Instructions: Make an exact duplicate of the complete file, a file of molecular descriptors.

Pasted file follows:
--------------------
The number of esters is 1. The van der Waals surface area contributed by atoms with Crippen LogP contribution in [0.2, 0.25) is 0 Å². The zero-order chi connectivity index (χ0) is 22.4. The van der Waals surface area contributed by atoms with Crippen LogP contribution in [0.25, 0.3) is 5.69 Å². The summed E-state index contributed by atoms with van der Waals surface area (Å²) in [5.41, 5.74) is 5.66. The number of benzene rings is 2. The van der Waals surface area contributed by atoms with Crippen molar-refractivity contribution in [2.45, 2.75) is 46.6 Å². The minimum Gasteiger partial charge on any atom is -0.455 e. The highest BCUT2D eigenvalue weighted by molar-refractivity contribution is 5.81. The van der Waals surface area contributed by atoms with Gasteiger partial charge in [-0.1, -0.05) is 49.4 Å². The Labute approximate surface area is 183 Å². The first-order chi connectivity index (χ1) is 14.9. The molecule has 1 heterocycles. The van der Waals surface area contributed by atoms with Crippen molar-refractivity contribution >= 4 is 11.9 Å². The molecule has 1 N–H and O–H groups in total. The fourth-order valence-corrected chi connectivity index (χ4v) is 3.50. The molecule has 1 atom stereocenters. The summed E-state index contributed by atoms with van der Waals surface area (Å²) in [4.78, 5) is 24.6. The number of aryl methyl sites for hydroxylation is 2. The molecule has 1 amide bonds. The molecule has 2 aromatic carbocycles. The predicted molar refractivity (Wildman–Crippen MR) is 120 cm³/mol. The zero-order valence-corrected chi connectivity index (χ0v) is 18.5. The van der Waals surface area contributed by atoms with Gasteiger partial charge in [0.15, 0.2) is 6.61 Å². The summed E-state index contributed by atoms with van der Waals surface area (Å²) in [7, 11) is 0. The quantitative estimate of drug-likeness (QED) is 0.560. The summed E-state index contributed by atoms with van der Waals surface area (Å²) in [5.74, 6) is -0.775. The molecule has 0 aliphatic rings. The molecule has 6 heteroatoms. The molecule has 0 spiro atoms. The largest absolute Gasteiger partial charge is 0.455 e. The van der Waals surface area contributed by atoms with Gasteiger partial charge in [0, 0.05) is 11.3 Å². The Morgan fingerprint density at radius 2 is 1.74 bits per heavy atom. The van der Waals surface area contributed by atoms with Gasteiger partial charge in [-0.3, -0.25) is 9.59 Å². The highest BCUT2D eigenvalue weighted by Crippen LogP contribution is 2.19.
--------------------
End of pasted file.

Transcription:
The number of esters is 1. The van der Waals surface area contributed by atoms with Crippen LogP contribution in [0.2, 0.25) is 0 Å². The zero-order chi connectivity index (χ0) is 22.4. The van der Waals surface area contributed by atoms with Crippen LogP contribution in [0.25, 0.3) is 5.69 Å². The summed E-state index contributed by atoms with van der Waals surface area (Å²) in [5.41, 5.74) is 5.66. The number of benzene rings is 2. The van der Waals surface area contributed by atoms with Crippen molar-refractivity contribution in [2.45, 2.75) is 46.6 Å². The minimum Gasteiger partial charge on any atom is -0.455 e. The highest BCUT2D eigenvalue weighted by molar-refractivity contribution is 5.81. The van der Waals surface area contributed by atoms with Gasteiger partial charge in [-0.1, -0.05) is 49.4 Å². The Labute approximate surface area is 183 Å². The first-order chi connectivity index (χ1) is 14.9. The molecule has 1 heterocycles. The van der Waals surface area contributed by atoms with Crippen molar-refractivity contribution >= 4 is 11.9 Å². The molecule has 1 N–H and O–H groups in total. The fourth-order valence-corrected chi connectivity index (χ4v) is 3.50. The molecule has 1 atom stereocenters. The summed E-state index contributed by atoms with van der Waals surface area (Å²) in [4.78, 5) is 24.6. The number of aryl methyl sites for hydroxylation is 2. The molecule has 1 amide bonds. The molecule has 2 aromatic carbocycles. The predicted molar refractivity (Wildman–Crippen MR) is 120 cm³/mol. The zero-order valence-corrected chi connectivity index (χ0v) is 18.5. The van der Waals surface area contributed by atoms with Gasteiger partial charge in [0.15, 0.2) is 6.61 Å². The summed E-state index contributed by atoms with van der Waals surface area (Å²) in [7, 11) is 0. The quantitative estimate of drug-likeness (QED) is 0.560. The summed E-state index contributed by atoms with van der Waals surface area (Å²) in [5.74, 6) is -0.775. The molecule has 0 aliphatic rings. The molecule has 6 heteroatoms. The molecule has 0 spiro atoms. The largest absolute Gasteiger partial charge is 0.455 e. The van der Waals surface area contributed by atoms with Gasteiger partial charge in [0, 0.05) is 11.3 Å². The Morgan fingerprint density at radius 2 is 1.74 bits per heavy atom. The van der Waals surface area contributed by atoms with Gasteiger partial charge in [-0.3, -0.25) is 9.59 Å². The highest BCUT2D eigenvalue weighted by Crippen LogP contribution is 2.19.